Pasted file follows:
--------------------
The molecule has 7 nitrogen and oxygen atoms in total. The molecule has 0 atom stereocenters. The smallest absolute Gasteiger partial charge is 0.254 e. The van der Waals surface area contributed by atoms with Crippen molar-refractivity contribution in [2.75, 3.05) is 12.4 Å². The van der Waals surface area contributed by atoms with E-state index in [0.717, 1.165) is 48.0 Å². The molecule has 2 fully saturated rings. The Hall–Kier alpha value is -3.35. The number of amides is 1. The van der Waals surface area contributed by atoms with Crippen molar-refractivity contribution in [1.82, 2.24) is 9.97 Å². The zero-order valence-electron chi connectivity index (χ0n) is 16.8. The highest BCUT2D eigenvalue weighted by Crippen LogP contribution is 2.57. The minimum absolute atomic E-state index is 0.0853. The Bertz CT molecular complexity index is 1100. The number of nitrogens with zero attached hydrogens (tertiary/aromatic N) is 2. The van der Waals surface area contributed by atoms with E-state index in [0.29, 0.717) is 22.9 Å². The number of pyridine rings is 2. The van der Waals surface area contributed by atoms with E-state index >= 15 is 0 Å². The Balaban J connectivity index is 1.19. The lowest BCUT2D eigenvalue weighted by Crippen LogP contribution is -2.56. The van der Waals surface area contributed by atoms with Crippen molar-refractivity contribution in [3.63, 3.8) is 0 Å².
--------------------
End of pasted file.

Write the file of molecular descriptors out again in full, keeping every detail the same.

The molecule has 7 nitrogen and oxygen atoms in total. The molecule has 0 atom stereocenters. The smallest absolute Gasteiger partial charge is 0.254 e. The van der Waals surface area contributed by atoms with Crippen molar-refractivity contribution in [2.75, 3.05) is 12.4 Å². The van der Waals surface area contributed by atoms with E-state index in [0.717, 1.165) is 48.0 Å². The molecule has 2 fully saturated rings. The Hall–Kier alpha value is -3.35. The number of amides is 1. The van der Waals surface area contributed by atoms with Crippen molar-refractivity contribution in [1.82, 2.24) is 9.97 Å². The zero-order valence-electron chi connectivity index (χ0n) is 16.8. The highest BCUT2D eigenvalue weighted by Crippen LogP contribution is 2.57. The minimum absolute atomic E-state index is 0.0853. The Bertz CT molecular complexity index is 1100. The number of nitrogens with zero attached hydrogens (tertiary/aromatic N) is 2. The van der Waals surface area contributed by atoms with E-state index in [0.29, 0.717) is 22.9 Å². The number of pyridine rings is 2. The van der Waals surface area contributed by atoms with E-state index >= 15 is 0 Å². The Balaban J connectivity index is 1.19. The lowest BCUT2D eigenvalue weighted by Crippen LogP contribution is -2.56. The van der Waals surface area contributed by atoms with Crippen molar-refractivity contribution in [3.63, 3.8) is 0 Å².